Cell culturing in traditional 2D systems has been around since the mid - late 20th century, and since then there has been a need for techniques to view and image them. Because of the flat, thin shapes cells adapt one of the most common methods for viewing live cells in 2D systems is phase contrast microscopy. However, this technique is typically not appropriate for 3D growth as cells adopt a more spherical shape in these systems. Additionally, the fibers that make up the scaffolds often cloud the outline of the cells. Complex three dimensional systems consequently require other tools to be visualized effectively.
Cellevate 3D Cell Culture plates are engineered to have a thickness that provides cells with a true 3-dimensional micro environment while maintaining a certain translucence, thus allowing for easy and good quality imaging and analysis. Our products are compatible with standard analytical instruments and visualization techniques. Below follows a brief summary of the most common types of microscopy used for imaging cells within 3D cultures.
Fluorescence microscopy is one of the most common ways to image cell cultures. For a sample to be suitable for fluorescence microscopy it must be fluorescent. There are several methods of creating a fluorescent sample; the main techniques are labelling with fluorescent stains or, in the case of biological samples, expression of a fluorescent protein. Cellular components can be stained using standard techniques and protocols (more information can be found in our “Protocols” section).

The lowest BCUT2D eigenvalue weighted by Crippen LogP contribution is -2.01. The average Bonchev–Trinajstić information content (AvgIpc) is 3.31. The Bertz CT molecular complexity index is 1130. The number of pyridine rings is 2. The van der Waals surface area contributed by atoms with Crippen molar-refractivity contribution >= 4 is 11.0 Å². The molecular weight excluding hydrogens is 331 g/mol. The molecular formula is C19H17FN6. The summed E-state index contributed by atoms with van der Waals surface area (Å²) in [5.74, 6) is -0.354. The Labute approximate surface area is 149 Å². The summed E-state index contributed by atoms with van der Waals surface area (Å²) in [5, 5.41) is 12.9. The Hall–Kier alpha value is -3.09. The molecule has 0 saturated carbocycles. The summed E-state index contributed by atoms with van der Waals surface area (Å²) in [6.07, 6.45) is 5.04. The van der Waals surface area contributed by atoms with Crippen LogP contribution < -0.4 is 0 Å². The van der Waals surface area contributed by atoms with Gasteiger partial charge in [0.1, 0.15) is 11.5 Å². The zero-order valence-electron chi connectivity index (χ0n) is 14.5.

Confocal microscopy is a great analytical instrument to obtain high-resolution images of cells grown in 3-Dimensional scaffolds and to, for example, investigate and compare cell migration throughout the scaffold. As with fluorescence microscopy, samples must be fluorescent in order to be seen.
Electron microscopy can be used to obtain high-magnification images and can give good visualization of cell-to-cell and cell-to-fiber interactions. Cells cultured in scaffolds needs to be prepared in the same way as biological sample preparation. To maintain the cell fixation and the scaffolds structural shape, we recommend gradual dehydration using increasing concentrations of Hexamethyldisilazane (HMDS) or ethanol incubation. Recommended instructions for this can be found under “Protocols”.
Live imaging of cells in 3D scaffolds is difficult using conventional microscopy, due to the very limited focal depth of most microscopes. This makes it difficult to obtain sharp, focused images of cells, as they move out of focus when they migrate around in the scaffold. A good alternative for live imaging of cells in 3D is phase holographic microscopy, where the focus related problems have been solved using digital autofocus through computer algorithms, allowing for sharp images of cells regardless of where they are located in the scaffold matrix.